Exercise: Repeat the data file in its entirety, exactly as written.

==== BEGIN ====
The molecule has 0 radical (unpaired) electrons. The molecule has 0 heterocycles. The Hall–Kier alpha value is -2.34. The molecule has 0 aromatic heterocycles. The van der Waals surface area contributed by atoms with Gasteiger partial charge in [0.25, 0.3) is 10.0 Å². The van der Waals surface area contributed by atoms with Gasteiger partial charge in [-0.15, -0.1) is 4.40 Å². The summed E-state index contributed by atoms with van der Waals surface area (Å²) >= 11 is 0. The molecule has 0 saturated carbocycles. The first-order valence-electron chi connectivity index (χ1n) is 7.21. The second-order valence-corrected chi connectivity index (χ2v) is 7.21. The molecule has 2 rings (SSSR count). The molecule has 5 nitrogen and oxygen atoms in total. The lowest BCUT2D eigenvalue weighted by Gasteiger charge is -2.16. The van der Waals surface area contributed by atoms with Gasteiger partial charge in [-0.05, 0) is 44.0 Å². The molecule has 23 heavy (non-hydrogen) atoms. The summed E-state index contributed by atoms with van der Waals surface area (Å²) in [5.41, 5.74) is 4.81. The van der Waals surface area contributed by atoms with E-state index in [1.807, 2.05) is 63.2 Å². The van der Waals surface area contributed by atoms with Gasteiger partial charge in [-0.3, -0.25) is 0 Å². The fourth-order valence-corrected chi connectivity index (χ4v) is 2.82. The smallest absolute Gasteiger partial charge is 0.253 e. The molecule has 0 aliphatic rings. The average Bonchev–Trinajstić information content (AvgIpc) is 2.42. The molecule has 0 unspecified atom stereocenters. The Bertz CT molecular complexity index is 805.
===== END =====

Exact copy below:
The molecule has 0 radical (unpaired) electrons. The molecule has 0 heterocycles. The Hall–Kier alpha value is -2.34. The molecule has 0 aromatic heterocycles. The van der Waals surface area contributed by atoms with Gasteiger partial charge in [0.25, 0.3) is 10.0 Å². The van der Waals surface area contributed by atoms with Gasteiger partial charge in [-0.15, -0.1) is 4.40 Å². The summed E-state index contributed by atoms with van der Waals surface area (Å²) >= 11 is 0. The molecule has 0 saturated carbocycles. The first-order valence-electron chi connectivity index (χ1n) is 7.21. The second-order valence-corrected chi connectivity index (χ2v) is 7.21. The molecule has 2 rings (SSSR count). The molecule has 5 nitrogen and oxygen atoms in total. The lowest BCUT2D eigenvalue weighted by Gasteiger charge is -2.16. The van der Waals surface area contributed by atoms with Gasteiger partial charge in [-0.05, 0) is 44.0 Å². The molecule has 23 heavy (non-hydrogen) atoms. The summed E-state index contributed by atoms with van der Waals surface area (Å²) in [5.41, 5.74) is 4.81. The van der Waals surface area contributed by atoms with E-state index in [1.807, 2.05) is 63.2 Å². The van der Waals surface area contributed by atoms with Gasteiger partial charge in [-0.3, -0.25) is 0 Å². The fourth-order valence-corrected chi connectivity index (χ4v) is 2.82. The smallest absolute Gasteiger partial charge is 0.253 e. The molecule has 0 aliphatic rings. The average Bonchev–Trinajstić information content (AvgIpc) is 2.42. The molecule has 0 unspecified atom stereocenters. The Bertz CT molecular complexity index is 805.